With this slight­ly delay­ed April fool’s day joke (the ori­gi­nal crea­tor of which is unknown to me) I wish ever­y­bo­dy a hap­py remai­ning April!

View into Tempelfjord

View into Tem­pel­fjord from Fred­heim, 12 km north of Esker­fos­sen.

Eas­ter gree­tings from Spits­ber­gen

It has been a bit calm on this page recent­ly, but the­re are reasons for that. A good part of life still hap­pens in the off­line world 🙂.

Spits­ber­gen is curr­ent­ly stun­nin­gly beau­tiful. It is icy cold, just as you would expect in the Arc­tic during the win­ter. Last night it was -30°C in Advent­da­len. Near sea level, that is.

Sassenfjord with ice

View over the fro­zen Sas­senfjord.

It has been cold for a while now, and the­re is more ice in the fjords than the­re was in the recent past. Sas­senfjord is fro­zen, as you can see in the­se pic­tures, and that had not been the case in a while. The ice edge is curr­ent­ly stret­ching from Dia­ba­sod­den to Gåsøya­ne.

Sassenfjord with ice

The shore at Elve­ne­set, view to the west (Dick­son Land in the back­ground to the right).

It is a pri­vi­le­ge to spend a moment stan­ding at the shore of Sas­senfjord, enjoy­ing the view of the ice and the sur­roun­ding sce­n­ery. It is an expe­ri­ence that makes it easy to lea­ve the world with all its trou­bles behind for a pre­cious moment, some­thing that feels real­ly good.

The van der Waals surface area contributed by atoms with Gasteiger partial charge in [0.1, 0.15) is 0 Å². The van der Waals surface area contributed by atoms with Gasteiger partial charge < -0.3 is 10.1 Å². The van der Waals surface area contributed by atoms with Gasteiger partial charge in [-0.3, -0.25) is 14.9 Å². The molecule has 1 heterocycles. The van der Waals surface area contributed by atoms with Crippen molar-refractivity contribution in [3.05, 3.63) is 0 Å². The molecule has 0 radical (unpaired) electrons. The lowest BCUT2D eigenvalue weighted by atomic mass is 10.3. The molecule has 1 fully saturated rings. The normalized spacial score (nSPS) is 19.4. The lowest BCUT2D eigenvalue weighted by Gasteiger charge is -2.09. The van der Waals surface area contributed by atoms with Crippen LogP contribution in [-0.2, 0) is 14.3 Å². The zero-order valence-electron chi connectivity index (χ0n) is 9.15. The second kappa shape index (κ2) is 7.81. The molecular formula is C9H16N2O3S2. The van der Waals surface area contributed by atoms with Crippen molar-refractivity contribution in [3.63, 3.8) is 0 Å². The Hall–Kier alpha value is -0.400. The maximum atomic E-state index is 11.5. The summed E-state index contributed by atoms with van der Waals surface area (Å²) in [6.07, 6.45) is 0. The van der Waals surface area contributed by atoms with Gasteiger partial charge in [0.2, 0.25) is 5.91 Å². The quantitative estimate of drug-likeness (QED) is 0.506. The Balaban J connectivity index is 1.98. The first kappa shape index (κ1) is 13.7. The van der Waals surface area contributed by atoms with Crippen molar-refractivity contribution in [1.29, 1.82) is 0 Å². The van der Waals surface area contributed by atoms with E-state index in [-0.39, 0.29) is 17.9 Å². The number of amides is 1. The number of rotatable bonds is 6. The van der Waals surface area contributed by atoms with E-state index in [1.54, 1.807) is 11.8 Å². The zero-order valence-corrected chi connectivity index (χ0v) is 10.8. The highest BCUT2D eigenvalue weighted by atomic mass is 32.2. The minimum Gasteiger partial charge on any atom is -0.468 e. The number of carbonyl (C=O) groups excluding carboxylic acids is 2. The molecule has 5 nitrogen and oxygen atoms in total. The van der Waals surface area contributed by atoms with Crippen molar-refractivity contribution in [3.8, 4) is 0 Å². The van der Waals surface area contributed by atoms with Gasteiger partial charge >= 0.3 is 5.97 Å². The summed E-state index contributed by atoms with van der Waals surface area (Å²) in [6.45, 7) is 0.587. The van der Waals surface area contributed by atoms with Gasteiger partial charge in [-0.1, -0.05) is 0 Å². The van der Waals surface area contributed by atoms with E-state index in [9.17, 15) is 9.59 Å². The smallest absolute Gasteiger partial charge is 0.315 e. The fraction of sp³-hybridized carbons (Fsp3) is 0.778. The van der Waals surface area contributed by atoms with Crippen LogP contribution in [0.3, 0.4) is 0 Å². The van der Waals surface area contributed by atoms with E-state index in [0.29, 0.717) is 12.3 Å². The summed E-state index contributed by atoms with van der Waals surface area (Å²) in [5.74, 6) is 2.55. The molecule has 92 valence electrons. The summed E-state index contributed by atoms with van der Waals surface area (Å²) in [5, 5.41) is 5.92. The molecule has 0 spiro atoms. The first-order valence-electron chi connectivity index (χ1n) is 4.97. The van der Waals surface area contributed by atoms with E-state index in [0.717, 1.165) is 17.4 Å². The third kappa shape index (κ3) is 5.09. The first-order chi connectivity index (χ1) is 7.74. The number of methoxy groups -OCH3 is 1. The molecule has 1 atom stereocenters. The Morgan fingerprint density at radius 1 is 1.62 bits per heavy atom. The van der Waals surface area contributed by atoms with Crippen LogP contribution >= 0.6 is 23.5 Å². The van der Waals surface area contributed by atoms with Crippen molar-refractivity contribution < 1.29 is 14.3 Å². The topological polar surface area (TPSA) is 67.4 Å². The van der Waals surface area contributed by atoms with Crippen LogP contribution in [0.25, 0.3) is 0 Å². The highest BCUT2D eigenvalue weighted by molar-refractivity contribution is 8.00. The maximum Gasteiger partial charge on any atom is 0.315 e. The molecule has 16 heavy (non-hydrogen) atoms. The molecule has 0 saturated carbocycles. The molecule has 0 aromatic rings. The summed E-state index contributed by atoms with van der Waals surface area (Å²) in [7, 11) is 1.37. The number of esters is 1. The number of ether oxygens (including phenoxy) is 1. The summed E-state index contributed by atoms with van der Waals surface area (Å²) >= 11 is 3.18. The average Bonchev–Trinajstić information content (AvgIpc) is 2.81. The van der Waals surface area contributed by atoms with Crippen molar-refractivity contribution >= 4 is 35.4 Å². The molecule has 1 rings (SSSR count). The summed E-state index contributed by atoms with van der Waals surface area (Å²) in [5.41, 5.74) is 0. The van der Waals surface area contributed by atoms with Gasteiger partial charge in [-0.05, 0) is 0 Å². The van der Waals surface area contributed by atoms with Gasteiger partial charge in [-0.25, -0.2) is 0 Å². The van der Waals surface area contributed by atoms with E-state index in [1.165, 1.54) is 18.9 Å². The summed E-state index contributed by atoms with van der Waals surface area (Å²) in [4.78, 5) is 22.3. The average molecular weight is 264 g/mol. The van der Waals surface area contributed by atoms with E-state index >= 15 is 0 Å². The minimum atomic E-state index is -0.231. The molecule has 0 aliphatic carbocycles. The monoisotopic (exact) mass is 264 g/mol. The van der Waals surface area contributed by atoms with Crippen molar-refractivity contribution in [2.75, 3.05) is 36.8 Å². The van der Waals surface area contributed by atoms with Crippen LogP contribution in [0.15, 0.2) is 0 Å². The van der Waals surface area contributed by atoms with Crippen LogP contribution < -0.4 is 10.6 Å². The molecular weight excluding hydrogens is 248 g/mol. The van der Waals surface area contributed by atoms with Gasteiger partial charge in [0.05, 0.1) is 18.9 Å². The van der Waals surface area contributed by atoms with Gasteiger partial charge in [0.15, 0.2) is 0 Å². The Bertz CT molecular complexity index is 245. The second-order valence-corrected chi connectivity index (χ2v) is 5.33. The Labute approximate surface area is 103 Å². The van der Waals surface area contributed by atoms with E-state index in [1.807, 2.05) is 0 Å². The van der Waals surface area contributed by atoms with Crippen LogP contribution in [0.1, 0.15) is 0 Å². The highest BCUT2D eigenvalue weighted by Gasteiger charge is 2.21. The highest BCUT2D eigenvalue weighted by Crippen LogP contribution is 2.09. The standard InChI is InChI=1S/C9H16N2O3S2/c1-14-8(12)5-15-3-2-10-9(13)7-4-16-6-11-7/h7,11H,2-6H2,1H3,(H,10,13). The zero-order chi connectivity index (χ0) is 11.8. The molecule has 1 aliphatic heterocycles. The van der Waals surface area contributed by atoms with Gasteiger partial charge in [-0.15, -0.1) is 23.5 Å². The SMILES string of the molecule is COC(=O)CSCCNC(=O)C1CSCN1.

In this sen­se I wish ever­y­bo­dy who made it to this web­site – and ever­y­bo­dy else, too – hap­py, peaceful Eas­ter holi­days!

And becau­se it is so beau­tiful: once again the view of Sas­senfjord, seen from Elve­ne­set.

Sassenfjord mit Eis

The shore at Elve­ne­set, view to the east, with Tem­pel­fjord in the distance.

Jan May­en 2015: clim­bing Bee­ren­berg – video by Pas­cal Prinz

Jan May­en 2015 … it’s been a while! Well, the­re are expe­ri­en­ces that you just can’t repeat (espe­ci­al­ly when the island in ques­ti­on has mean­while lar­ge­ly been clo­sed by the respon­si­ble govern­ment, but that is ano­ther sto­ry).

Then, we rea­ched the top of Bee­ren­berg and more. You will, as usu­al, find my own impres­si­ons in my tra­vel blog (June 2015). But Pas­cal Prinz cap­tu­red some cool moving images and now he has com­pi­led them to pro­du­ce a gre­at litt­le video:

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Jan May­en and Bee­ren­berg 2015, by Pas­cal Prinz

Thank you, Pas­cal! 😀👏👍

Polar bear „Frost“: anaes­the­tiza­ti­on not cau­se of death

The death of the fema­le polar bear “Frost” and her cub on Good Fri­day 2023 in Sas­senfjord had attrac­ted inter­na­tio­nal atten­ti­on (click here for fur­ther details). The polar bear fami­ly had come clo­se to an area with huts on Vin­dod­den and peo­p­le had scared the two bears away. Soon the­re­af­ter Frost was seen dead in the water not far from the shore. The poli­ce (Sys­sel­mes­ter) was invol­ved; they shot the young bear that had appeared to be aggres­si­ve and secu­red the bodies and other infor­ma­ti­on for inves­ti­ga­ti­ons.